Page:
A Primer on the FCRA & Related State Law Compliance: Can We Disqualify? Presented by: Richard I. Greenberg Jackson Lewis LLP 212-545-4000 Joseph Rotondo Sterling InfoSystems, Inc. 212-736-5100
Overview of Seminar • When Are The FCRA and Related State Laws Applicable? ► Why Sterling Must Do Certain Things - End User Agreement/Reporting Limitations ► What Employers Must Do - Consent, Pre-Adverse and Adverse Action - Practical Considerations • Disqualification of Applicants and Employees ► Federal and State Prohibitions/Best Practices ► Importance of Employment Application
Overview of Seminar • Recordkeeping And Retention • Federal Trade Commission Activity (FTC) ► New Data Furnisher Regulations ► Proposed New Summary of Rights • Resources • Questions – use e-mail during presentation; use phone line during question and answer period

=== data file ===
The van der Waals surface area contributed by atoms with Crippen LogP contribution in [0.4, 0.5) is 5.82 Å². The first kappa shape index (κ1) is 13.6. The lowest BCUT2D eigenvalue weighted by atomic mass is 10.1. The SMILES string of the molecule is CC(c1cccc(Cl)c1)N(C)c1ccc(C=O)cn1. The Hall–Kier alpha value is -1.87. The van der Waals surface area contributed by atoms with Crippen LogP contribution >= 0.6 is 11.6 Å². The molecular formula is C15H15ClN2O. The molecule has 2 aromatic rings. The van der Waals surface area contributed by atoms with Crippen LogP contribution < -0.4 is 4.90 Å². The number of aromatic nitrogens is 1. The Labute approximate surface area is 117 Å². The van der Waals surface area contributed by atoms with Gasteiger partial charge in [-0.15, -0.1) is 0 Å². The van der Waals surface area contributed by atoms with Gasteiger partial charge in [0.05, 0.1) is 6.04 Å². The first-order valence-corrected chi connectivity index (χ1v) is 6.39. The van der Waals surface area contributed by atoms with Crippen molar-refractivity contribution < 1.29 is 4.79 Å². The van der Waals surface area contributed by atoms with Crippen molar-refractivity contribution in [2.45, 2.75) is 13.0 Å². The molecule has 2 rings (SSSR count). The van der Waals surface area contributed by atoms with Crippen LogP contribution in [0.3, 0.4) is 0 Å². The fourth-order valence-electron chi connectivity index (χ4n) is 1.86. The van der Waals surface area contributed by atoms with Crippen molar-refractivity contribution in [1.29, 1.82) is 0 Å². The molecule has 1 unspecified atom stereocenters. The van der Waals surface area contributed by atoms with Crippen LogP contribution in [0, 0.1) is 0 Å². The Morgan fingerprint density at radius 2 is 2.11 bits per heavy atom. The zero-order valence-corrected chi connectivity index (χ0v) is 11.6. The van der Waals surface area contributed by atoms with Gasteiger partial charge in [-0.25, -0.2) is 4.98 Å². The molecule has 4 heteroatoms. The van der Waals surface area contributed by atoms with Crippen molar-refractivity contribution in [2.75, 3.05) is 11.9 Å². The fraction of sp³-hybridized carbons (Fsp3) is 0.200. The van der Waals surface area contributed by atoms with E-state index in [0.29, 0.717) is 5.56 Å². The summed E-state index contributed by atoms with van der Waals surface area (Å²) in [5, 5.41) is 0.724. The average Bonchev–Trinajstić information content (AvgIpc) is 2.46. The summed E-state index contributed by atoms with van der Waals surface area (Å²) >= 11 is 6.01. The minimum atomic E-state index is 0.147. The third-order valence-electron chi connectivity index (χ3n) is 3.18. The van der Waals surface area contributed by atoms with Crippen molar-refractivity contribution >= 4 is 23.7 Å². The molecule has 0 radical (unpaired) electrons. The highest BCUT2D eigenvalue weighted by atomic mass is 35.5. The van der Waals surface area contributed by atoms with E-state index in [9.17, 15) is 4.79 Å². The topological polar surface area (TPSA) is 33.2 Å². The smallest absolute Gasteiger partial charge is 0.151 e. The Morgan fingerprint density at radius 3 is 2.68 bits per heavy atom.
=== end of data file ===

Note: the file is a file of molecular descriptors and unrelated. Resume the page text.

Vital Point to Recognize • The FCRA and State Laws Provide Guidance Solely As To Process Issues • Federal (To Some Extent) and State Laws Govern Disqualification Issues. • Many Unsettled Issues
The Background Check Process and Governing Laws • FCRA- Fair Credit Reporting Act ► CRA – Consumer Reporting Agency (Sterling) ► End User – Employer (Sterling Client) • Applicable State Laws ► Less than Half the States have mini-FCRA Laws
The Background Check Process and Governing Laws • FCRA Applies To All Information Provided By A CRA ► Consistent with Legislative Purpose – Ensuring Entities That Compile Information From Various Sources Provide Only Fair And Accurate Information • Two Types Of Checks - consumer reports and investigative consumer reports.
The Background Check Process and Governing Laws • Consumer Reports ► Reports Containing Information Solely Culled From Databases Or Public Records • Investigative Consumer Reports ► Reports Which Also Include Information Based On Personal Interviews ► This Includes Reference Checking If Sterling Asks About Performance/Basis Of Separation, etc. – Standard Practice